Students demand adequate mental health resources

Assessing access to mental health services at University of Manitoba, University of Winnipeg

University of Winnipeg students at the HIVE prior to board of regents meeting. Photo by Keila DePape

Students at the University of Winnipeg have been putting the pressure on its board of regents, the U of W governing body, to improve access to mental health services on campus, demanding that the university increase the ratio of counsellors to students.

Early last week, more than two dozen people—mostly students, some bearing shirts that spelled out, “Support students’ mental health”—met to support the cause, followed by the group’s attendance at the U of W Board of Regents meeting to present about their concerns, pressing for more counsellors.

Protesters said the U of W presently employs only one general mental health counsellor on campus, leaving many students to meet their counselling needs outside the university. According to rally organizers, there is an average wait time of six weeks for students to arrange an appointment with the general counsellor.

Their call is for more counsellors – specifically, more specialists.

The University of Winnipeg Students’ Association asked that the U of W hire four more counsellors, supporting the call for enhanced in-house counselling services.

In addition to the one general counsellor presently responsible for intake assistance, there are various part-time and full-time service workers specific to certain issues. These positions include a full-time social worker, counsellor, and Manitoba Adolescent Treatment Centre mental health clinician; part-time Addictions Foundation of Manitoba community addictions worker, and marriage and family therapy graduate student therapists.

The U of W also offers a full-time nurse practitioner, medical assistant, and part-time dietician as part of the Klinic on Campus, and four elders in residence through U of W Aboriginal Student Services.

On-campus personal counselling is available for free to any student currently registered at the U of W – as well as those registered at the U of W Collegiate high school. Although the counselling environment seems idyllic, it is highly specialized, prompting some U of W students to challenge the adequacy of mental health resources available to students.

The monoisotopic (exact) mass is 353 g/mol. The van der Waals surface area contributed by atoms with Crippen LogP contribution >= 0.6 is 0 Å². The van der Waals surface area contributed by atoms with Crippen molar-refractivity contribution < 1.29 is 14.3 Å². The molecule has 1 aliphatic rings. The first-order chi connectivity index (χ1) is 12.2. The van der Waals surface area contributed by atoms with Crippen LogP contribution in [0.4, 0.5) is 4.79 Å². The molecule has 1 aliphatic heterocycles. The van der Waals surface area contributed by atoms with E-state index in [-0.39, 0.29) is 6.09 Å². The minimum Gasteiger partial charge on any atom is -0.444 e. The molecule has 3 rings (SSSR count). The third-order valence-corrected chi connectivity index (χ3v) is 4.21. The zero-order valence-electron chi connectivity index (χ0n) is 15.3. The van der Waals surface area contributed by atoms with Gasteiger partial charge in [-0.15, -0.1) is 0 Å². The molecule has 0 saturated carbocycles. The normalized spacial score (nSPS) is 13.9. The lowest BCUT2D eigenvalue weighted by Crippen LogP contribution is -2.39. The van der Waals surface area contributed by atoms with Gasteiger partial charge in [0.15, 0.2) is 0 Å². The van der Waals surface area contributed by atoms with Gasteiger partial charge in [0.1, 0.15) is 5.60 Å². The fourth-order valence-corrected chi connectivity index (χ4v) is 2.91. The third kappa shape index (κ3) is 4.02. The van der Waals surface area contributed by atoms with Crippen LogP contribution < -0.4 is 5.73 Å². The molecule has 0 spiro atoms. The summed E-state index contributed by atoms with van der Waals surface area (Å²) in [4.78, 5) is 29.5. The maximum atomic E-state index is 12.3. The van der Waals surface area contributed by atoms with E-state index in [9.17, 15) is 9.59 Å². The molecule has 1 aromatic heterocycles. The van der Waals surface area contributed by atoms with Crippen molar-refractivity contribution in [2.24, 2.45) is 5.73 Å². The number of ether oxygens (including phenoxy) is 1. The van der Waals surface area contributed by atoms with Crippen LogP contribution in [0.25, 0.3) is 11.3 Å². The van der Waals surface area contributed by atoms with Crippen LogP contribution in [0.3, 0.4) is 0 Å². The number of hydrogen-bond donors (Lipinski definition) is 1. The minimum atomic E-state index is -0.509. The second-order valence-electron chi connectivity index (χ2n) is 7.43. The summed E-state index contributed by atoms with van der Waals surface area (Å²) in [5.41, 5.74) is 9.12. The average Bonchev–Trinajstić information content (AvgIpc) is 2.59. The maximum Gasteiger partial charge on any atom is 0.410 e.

University of Winnipeg students have been organizing around the need for more general counsellors on campus. The one general counsellor services about 10,000 registrants. Since last fall, students have handed out literature and started a petition, garnering over 1,000 signatures in support.

Meeting standards
Prior to their attendance at the U of W Board of Regents meeting last week, some U of W students met at the HIVE to discuss the recommended counsellor-to-student ratio for an academic institution. The International Association of Counselling Services recommends that universities maintain a counsellor-to-student ratio of 1:1,500.

According to the International Association of Counselling Services, some foreseeable consequences of maintaining a ratio exceeding the recommended limits include: longer waiting lists, difficulty providing services to students experiencing more severe psychological issues, increased liability risks to the counselling centre and the university, decreased support for the academic success of students, and lessened capacity of counselling centres to offer support to the wider campus community.

Boardroom meeting
University of Winnipeg Students’ Association president Rorie Mcleod Arnould presented to the board of regents, outlining where the U of W ranks in terms of resources per student population, suggesting that a move to get more counsellors would be a step towards a more “student-centred university” where students are not treated like consumers.